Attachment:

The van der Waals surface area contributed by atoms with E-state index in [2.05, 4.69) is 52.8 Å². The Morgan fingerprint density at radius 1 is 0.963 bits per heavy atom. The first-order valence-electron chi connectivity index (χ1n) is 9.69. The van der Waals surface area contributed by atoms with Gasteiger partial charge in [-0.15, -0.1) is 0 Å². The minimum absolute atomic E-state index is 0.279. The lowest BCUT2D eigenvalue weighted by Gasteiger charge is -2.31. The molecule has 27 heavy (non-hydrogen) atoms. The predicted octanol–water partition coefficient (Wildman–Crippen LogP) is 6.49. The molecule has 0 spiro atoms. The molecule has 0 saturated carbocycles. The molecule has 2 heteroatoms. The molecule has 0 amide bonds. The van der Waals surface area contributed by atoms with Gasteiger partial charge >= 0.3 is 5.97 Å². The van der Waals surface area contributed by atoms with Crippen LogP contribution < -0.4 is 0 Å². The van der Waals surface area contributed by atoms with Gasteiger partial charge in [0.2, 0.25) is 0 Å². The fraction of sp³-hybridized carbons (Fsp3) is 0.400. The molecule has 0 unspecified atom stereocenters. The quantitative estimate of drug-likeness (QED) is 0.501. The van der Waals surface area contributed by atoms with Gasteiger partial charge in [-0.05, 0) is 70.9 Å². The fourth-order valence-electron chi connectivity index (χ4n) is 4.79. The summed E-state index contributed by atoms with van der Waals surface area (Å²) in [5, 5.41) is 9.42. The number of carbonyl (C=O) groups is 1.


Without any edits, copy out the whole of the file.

The van der Waals surface area contributed by atoms with E-state index in [2.05, 4.69) is 52.8 Å². The Morgan fingerprint density at radius 1 is 0.963 bits per heavy atom. The first-order valence-electron chi connectivity index (χ1n) is 9.69. The van der Waals surface area contributed by atoms with Gasteiger partial charge in [-0.15, -0.1) is 0 Å². The minimum absolute atomic E-state index is 0.279. The lowest BCUT2D eigenvalue weighted by Gasteiger charge is -2.31. The molecule has 27 heavy (non-hydrogen) atoms. The predicted octanol–water partition coefficient (Wildman–Crippen LogP) is 6.49. The molecule has 0 spiro atoms. The molecule has 0 saturated carbocycles. The molecule has 2 heteroatoms. The molecule has 0 amide bonds. The van der Waals surface area contributed by atoms with Gasteiger partial charge >= 0.3 is 5.97 Å². The van der Waals surface area contributed by atoms with Crippen LogP contribution < -0.4 is 0 Å². The van der Waals surface area contributed by atoms with Gasteiger partial charge in [0.2, 0.25) is 0 Å². The fraction of sp³-hybridized carbons (Fsp3) is 0.400. The molecule has 0 unspecified atom stereocenters. The quantitative estimate of drug-likeness (QED) is 0.501. The van der Waals surface area contributed by atoms with Gasteiger partial charge in [-0.05, 0) is 70.9 Å². The fourth-order valence-electron chi connectivity index (χ4n) is 4.79. The summed E-state index contributed by atoms with van der Waals surface area (Å²) in [5, 5.41) is 9.42. The number of carbonyl (C=O) groups is 1.